When television journalists broadcast live from war zones or inside hurricanes, many use satellite-phone systems with compact antennas to send live images and reports back to the news desk. This technology was developed by Lotfallah Shafai, Canada Research Chair in Applied Electromagnetics. His wave-breaking technologies have made Canada a world leader in the research and development of communications technology and remote sensing.
In recognition of these accomplishments, Shafai has been chosen to receive the 2011 Killam Prize in Engineering. The Canada Council for the Arts made the announcement today at a news conference held in Vancouver, British Columbia.
“The University of Manitoba is proud of this recognition of Dr. Shafai’s contribution to the field of electromagnetic communications,” said David Barnard, president and vice-chancellor of the University of Manitoba.
The Killam Program offers five awards every year to outstanding Canadian scholars working in the humanities, social sciences, natural sciences, health sciences and engineering. The $100,000 Killam prize is among Canada’s most distinguished research awards. Recipients are chosen by a committee of 15 eminent Canadian scholars appointed by the Canada Council.
“The Trustees of the Killam Trusts are delighted with the selection of these five eminent Killam Prize winners. In establishing the trusts, Dorothy J. Killam said her purpose was ‘to increase the scientific and scholastic attainments of Canadians,’ and ‘to develop and expand the work of Canadian universities,’” said Killam Trusts managing trustee George Cooper.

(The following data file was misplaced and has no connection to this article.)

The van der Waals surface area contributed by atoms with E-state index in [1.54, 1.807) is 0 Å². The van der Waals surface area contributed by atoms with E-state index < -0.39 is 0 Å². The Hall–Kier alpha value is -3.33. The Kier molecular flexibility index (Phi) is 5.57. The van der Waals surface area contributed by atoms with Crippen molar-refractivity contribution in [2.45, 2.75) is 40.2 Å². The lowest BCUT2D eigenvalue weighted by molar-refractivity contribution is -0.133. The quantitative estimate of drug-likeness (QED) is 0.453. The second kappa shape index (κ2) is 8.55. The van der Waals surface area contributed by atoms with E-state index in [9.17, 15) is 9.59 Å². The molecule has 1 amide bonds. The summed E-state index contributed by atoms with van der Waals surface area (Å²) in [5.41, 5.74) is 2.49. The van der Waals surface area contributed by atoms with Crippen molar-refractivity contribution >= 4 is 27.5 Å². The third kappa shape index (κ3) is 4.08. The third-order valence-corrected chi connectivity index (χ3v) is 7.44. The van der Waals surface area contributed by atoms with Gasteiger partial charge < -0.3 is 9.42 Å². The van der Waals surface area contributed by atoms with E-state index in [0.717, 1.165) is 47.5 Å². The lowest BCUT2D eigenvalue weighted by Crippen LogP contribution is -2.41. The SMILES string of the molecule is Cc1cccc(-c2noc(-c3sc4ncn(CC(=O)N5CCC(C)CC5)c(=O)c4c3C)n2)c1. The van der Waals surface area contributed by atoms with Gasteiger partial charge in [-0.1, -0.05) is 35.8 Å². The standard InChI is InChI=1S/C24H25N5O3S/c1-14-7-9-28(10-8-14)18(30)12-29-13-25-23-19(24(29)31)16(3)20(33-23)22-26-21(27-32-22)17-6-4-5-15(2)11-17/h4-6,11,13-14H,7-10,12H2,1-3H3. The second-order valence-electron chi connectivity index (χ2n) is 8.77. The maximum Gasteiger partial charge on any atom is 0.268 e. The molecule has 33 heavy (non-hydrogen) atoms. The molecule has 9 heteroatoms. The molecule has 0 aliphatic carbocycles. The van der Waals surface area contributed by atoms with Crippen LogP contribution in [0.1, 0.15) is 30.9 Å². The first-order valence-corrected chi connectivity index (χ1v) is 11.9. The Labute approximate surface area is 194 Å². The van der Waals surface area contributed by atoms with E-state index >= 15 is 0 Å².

“The announcement today of these world class scholars and researchers ensures that Mrs. Killam’s objective continues to be amply fulfilled.”
Technologies that have benefitted from Shafai’s research include not only wireless and satellite communications but also remote sensing, radar metrology, radio astronomy, medical diagnostics and most recently, electromagnetic mapping of Arctic sea ice. He has furthered the science of antenna engineering by viewing antennas as electromagnetic devices. His early accomplishments included miniaturizing satellite ground terminals: reducing them from several metres in size to less than a meter. His sixty-centimeter ground station terminal design was used for the Canadian Hermes satellite in the late 70s.
In addition to the Killam Prize, Shafai has received more than 34 other awards and honours throughout his career. He has published over 750 papers, written 93 research reports and holds 13 patents.
He is also only the second Killam Prize recipient to hail from the University of Manitoba. In 2008, Frank Hawthorne received the Killam Prize in Natural Sciences for his research on crystal structures and the crystal chemistry of complex minerals, leading to advances in environmental mineralogy and the disposal of high-level wastes.
An image of Dr. Shafai is available for download from the Canada Council image gallery at http://www.canadacouncil.ca/news/imagegallery
For further information on Dr. Shafai go to http://www.umanitoba.ca/about/339.html
Full biographical details are available on the Killam Prize website at http://canadacouncil/prizes/killam/od129472615878099435.htm
For more information, please contact Janine Harasymchuk, research communications & marketing manager, University of Manitoba, 204-474-7300